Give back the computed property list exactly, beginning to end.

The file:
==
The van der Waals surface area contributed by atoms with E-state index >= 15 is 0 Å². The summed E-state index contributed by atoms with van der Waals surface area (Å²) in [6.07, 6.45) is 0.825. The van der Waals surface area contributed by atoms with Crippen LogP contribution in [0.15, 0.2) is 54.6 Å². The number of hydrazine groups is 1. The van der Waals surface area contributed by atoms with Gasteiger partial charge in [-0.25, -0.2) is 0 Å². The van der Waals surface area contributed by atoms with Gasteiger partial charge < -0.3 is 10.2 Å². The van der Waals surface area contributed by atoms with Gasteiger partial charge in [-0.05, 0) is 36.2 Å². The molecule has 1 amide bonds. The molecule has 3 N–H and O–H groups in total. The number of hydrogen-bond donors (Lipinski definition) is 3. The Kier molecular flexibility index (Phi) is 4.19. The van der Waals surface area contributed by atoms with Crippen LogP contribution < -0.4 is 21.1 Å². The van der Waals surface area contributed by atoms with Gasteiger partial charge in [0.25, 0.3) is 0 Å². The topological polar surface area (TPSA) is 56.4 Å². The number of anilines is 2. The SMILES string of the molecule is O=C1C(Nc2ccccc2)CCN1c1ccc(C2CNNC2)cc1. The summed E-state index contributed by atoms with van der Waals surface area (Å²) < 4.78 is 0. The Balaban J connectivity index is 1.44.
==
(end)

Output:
The van der Waals surface area contributed by atoms with E-state index >= 15 is 0 Å². The summed E-state index contributed by atoms with van der Waals surface area (Å²) in [6.07, 6.45) is 0.825. The van der Waals surface area contributed by atoms with Crippen LogP contribution in [0.15, 0.2) is 54.6 Å². The number of hydrazine groups is 1. The van der Waals surface area contributed by atoms with Gasteiger partial charge in [-0.25, -0.2) is 0 Å². The van der Waals surface area contributed by atoms with Gasteiger partial charge < -0.3 is 10.2 Å². The van der Waals surface area contributed by atoms with Gasteiger partial charge in [-0.05, 0) is 36.2 Å². The molecule has 1 amide bonds. The molecule has 3 N–H and O–H groups in total. The number of hydrogen-bond donors (Lipinski definition) is 3. The Kier molecular flexibility index (Phi) is 4.19. The van der Waals surface area contributed by atoms with Crippen LogP contribution < -0.4 is 21.1 Å². The van der Waals surface area contributed by atoms with Gasteiger partial charge in [0.25, 0.3) is 0 Å². The topological polar surface area (TPSA) is 56.4 Å². The number of anilines is 2. The SMILES string of the molecule is O=C1C(Nc2ccccc2)CCN1c1ccc(C2CNNC2)cc1. The summed E-state index contributed by atoms with van der Waals surface area (Å²) < 4.78 is 0. The Balaban J connectivity index is 1.44.